Last week, I flew the coop again. I was waiting on a friend who didn’t appear, and I didn’t want to lose another day to my living room, so I loaded the stroller and left to explore a park that I had been reading about and hadn’t visited yet.
This time, I decided my main objective was geocaching. I have learned over the past couple of years that I have to decide what I am doing and not try to multi-task my outdoor time. I always have this optimistic idea that I can exercise, look for caches, AND look for birds at the same time, but perhaps the idea that multi-tasking means you aren’t doing any one thing well is correct. If I had been truly exercising, I would have been would been moving faster, and if I had been truly birding, I would have been moving slower.
When I got close to the park, I followed the signs to parking off Dryad, but in retrospect, I would have been more comfortable parking somewhere else. There didn’t seem to be a legit parking spot, but rather a place where the gravel road just ended with enough room for a few cars. This parking spot put me at the one pond that is the furthest south. It appears from the map that there are three or four different pond areas in this park, which stretches east to west along Gasmer, crossing S Post Oak. The park itself encompasses 280 acres in total, comprised of flood relief areas turned “greenspace” in recent years. The concept of placing retention ponds behind Westbury High School, in the area I was parked in, was first originated in 1996, and came together between 1999 and 2001 under the auspices of the Willow Waterhole Greenspace Conservancy.
I also immediately became aware of one issue with this park. The location of the park lends itself to sketchy inhabitants, perhaps due to its inner city location. There are nearby apartments near S Willow and S Post Oak with an opening in the fence that allows direct access to the park. I actually think that it is great that apartment residents have this awesome nature park in their backyard, but I have to admit feeling some reservation about sharing the park with two lone fellows that I saw while out there. Neither of the men that I saw were dressed as if they were out to enjoy a nature park. One was dressed in urban thug and his shirt actually had the store tags hanging off of it, so I wasn’t sure if that was a style, an accident, or a recently stolen item. The other was lingering suspiciously by a park bench near the parking area. He had a bag in his hand, and also occasionally reached into the bushes to what appeared to be a backpack. He would walk aimlessly a few feet in either direction, stand there, and then go back to his bench. It made me feel uncomfortable and I wanted to keep my vehicle within view at all times. There were some other mothers out here with strollers and young children, so I decided that if they didn’t let these suspicious folks ruin their good time, I wouldn’t either. I did cut my visit short, though, and next time I go, I am taking Jason with me.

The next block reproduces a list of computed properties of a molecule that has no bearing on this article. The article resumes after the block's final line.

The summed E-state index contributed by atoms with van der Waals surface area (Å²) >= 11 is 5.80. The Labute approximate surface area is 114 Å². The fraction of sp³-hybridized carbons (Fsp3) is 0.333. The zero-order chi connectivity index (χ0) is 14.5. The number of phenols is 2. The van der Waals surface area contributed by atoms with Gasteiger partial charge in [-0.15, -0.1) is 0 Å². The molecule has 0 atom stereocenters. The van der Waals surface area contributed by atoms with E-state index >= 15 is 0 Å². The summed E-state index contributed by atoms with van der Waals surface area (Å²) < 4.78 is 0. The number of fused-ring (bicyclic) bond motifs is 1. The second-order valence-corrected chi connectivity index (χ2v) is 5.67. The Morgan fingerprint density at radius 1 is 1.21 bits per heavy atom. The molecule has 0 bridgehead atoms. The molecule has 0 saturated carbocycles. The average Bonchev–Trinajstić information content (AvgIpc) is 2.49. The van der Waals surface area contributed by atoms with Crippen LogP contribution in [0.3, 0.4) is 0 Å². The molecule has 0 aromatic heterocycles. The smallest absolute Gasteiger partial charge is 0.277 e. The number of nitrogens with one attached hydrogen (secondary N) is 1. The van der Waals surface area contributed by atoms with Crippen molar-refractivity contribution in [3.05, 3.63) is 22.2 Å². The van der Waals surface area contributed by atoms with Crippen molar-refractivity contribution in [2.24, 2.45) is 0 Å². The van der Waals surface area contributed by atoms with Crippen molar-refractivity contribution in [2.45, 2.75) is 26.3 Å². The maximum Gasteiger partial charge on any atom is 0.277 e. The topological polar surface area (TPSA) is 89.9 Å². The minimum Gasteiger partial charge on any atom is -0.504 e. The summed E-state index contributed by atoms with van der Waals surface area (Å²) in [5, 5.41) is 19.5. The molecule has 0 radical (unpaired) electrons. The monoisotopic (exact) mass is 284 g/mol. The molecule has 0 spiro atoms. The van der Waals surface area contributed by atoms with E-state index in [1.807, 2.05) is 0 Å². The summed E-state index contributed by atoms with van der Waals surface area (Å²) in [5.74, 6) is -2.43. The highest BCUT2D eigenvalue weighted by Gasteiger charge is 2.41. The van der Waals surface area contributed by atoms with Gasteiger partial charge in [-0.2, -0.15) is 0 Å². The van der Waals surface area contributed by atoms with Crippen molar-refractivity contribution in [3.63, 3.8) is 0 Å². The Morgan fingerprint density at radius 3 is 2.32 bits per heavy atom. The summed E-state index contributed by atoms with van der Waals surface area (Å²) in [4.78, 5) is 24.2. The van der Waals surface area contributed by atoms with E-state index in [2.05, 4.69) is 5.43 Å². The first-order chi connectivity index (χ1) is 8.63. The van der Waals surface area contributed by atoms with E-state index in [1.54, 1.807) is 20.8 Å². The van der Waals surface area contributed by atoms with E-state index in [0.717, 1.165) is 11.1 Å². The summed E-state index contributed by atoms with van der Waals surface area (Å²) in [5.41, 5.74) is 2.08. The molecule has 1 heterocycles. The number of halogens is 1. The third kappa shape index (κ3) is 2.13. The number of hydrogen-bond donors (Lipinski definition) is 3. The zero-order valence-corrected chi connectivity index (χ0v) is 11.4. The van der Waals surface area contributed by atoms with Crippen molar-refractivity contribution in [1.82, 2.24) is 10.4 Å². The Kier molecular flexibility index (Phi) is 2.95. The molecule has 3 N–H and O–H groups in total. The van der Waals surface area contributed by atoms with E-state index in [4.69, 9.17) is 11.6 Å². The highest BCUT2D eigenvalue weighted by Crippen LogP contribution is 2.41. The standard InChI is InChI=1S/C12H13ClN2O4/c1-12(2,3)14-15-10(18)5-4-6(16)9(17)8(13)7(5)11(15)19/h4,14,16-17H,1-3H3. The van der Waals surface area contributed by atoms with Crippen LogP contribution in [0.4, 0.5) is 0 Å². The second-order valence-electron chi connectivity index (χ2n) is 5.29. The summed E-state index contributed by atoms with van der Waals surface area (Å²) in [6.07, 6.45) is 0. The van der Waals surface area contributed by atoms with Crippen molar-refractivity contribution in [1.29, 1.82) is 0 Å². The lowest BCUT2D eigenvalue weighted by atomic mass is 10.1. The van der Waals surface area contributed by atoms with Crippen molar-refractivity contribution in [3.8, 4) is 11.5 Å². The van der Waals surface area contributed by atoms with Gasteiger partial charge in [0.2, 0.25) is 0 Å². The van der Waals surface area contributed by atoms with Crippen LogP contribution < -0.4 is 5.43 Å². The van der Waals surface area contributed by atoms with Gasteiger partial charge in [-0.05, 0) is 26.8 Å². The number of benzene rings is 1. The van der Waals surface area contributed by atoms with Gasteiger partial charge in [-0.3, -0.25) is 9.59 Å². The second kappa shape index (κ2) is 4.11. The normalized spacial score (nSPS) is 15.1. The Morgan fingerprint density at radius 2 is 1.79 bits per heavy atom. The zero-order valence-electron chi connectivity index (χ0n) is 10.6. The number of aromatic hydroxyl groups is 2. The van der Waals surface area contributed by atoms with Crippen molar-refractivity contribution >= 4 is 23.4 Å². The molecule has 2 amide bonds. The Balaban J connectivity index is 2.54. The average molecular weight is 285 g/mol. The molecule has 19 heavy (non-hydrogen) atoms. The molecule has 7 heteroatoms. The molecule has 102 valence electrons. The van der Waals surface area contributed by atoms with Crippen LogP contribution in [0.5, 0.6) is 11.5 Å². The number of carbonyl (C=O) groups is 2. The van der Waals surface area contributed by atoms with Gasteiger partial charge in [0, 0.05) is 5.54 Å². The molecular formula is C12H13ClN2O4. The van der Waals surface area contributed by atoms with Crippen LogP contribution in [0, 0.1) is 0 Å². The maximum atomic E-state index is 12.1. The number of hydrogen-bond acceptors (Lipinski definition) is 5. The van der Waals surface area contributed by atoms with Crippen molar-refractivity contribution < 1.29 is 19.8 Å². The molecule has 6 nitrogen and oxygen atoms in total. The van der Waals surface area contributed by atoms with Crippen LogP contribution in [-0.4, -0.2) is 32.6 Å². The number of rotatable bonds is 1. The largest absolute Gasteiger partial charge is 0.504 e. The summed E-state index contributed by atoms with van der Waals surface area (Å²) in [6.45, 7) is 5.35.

I am going to try to go with the family on a weekend when Houston Audubon folks are there doing their monthly bird survey, so I can learn from them and also have the company of others. There are interesting features at this park and several caches hidden there to find (I found five while I was out there), so there are reasons to come back.
Here are some of the views from the park that I experienced while out there: